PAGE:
In order to make the Hemingway tour more life-like, we sauntered through small Parisian alleys and moved on to Notre Dame rather than going straight from one point to another. Stark and I went inside the church and reverently circled the entire church, taking photos. I looked at the candles people had lit and wondered what their prayers were. We watched a woman in confession which was strange to me. The confession rooms they have are legit and used, obviously, but more like sound-proof interrogation rooms. The fact that they were entirely clear boxes seemed a little too “tour” oriented to me as we could all see the hysterics of the woman’s confession, as if she were something we’d all paid to see. However, that was the only unfortunate aspect of Notre Dame to me. The church was stunning. I loved it’s grandeur and the way the darkness played with natural, stain-glass light. Stark allowed me to creep into the congregation and look towards the alter, feeling a little bit overwhelmed as to what I might be thankful for in that moment. So I said my thanks before we departed for the long line of people waiting to ascend 400 stairs to the bells of Notre Dame.
And I made it! I was worried that I might seeing as my ankles don’t enjoy the precariousness of stairs and I find 400 spiraling stairs to be like instant vertigo, I made it none the less! The bells of Notre Dame are everything I imagined them to be. Being a child of Disney movies, it was all I could do to think about the animated depiction of history that happened surrounding this grand church. I wondered how long ago gypsies crowded the square in front of Notre Dame and was almost disappointed that only ONE person was interested in pick pocketing us, unsuccessfully. After seeing the largest bell, rung by fictional Quasimodo, the entire decent was filled with thoughts of my favorite song from Disney’s Hunchback of Notre Dame, sung by the gypsi, Esmerelda – “God Help the Outcasts” (On Spotify: http://open.spotify.com/track/1hA0XjshsOjuYScKX2BsZm). Perhaps it was being in a church or perhaps it was the important words from the song that made me start to think about so many inherent differences between the States and Europe – unfortunate differences that in many ways make the demand of increasing individuality in America make us seem that much more oppressed and oppressive. Here we come from a land of so much opportunity and yet we’ve created a country where opportunity is chosen – given to those we choose to accept and taken from anyone we see as unfit. We live in a country that is free and yet our own defensive behaviors segregate us in a way that is not often seen in any other first world country (more like a third world). In America we insist on being American, African-American, Asian-American, gay, straight, and so many other definitive descriptors. In Europe, sure some countries dislike others and some people view themselves as more privileged (that’s life) but in a general aspect Europe is a far more tourist friendly country who accepts all types of Ex-Pats and no one lives out a stereotype because of the color of their skin, or is not given an opportunity for citizenship because they come from a poorer country. Again, this was just a thought. I contemplated the general idea as I walked back through Notre Dame square. I know that this is not an absolute but there is still a lot to consider.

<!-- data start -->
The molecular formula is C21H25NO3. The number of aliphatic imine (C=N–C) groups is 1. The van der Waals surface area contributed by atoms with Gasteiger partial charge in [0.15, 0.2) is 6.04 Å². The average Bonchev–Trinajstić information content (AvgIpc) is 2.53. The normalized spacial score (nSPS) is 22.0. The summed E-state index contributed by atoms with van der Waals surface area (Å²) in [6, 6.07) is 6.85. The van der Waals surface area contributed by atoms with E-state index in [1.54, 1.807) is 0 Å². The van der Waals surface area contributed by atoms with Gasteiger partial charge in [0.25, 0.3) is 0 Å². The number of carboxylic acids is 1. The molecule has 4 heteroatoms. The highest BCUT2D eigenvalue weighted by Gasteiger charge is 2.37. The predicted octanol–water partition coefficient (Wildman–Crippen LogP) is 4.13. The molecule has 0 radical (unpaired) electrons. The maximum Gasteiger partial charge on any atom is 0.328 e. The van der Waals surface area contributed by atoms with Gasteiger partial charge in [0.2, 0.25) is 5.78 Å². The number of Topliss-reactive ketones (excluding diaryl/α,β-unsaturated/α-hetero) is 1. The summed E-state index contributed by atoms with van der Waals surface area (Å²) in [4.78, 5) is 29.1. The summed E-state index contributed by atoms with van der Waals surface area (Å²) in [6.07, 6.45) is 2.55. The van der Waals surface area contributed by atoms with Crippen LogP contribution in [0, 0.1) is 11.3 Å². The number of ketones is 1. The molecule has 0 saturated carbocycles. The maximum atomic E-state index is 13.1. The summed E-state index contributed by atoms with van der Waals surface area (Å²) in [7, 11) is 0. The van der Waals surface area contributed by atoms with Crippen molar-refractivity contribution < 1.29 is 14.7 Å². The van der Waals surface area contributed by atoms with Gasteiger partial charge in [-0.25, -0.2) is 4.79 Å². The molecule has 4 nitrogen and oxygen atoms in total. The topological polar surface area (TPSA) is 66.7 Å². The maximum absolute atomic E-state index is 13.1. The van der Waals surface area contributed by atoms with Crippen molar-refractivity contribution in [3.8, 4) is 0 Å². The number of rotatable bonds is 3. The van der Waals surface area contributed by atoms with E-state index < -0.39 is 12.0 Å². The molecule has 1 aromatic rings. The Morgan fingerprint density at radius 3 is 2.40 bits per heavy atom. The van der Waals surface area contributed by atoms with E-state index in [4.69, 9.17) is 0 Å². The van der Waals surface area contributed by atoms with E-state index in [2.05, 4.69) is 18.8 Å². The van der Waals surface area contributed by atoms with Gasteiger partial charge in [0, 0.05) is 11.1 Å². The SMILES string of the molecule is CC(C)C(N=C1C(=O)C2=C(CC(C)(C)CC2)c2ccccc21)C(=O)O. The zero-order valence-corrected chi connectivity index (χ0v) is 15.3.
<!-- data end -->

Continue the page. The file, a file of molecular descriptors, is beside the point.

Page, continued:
Before the long jaunt to the Arc de Triumph, we ventured over to Shakespeare & Co. (http://www.shakespeareandcompany.com) which was owned by Sylvia Beach and home away from home for Hemingway, Fitzgerald, Joyce and T.S. Eliott. There were so many books that I wanted to buy but books are the last thing I want to carry all over Europe. Afterwards, we stopped for some kir at Le Pré Clercs for the grand finale of our author-tour.
Like all good visitors to Paris, we then took a walk at sunset to browse the beautiful outside of the Louvre and take the long, relaxing walk past the square where Marie Antoinette was beheaded (yikes!) to the Arc de Triumph. On the way we stopped at Mercedes Benz for a looksy at their new, matte black S-class coupe and watched some street performers. By the time we made it to the Arc, we’d walked over 20 kilometers that day and were happy to head home for a good night’s rest.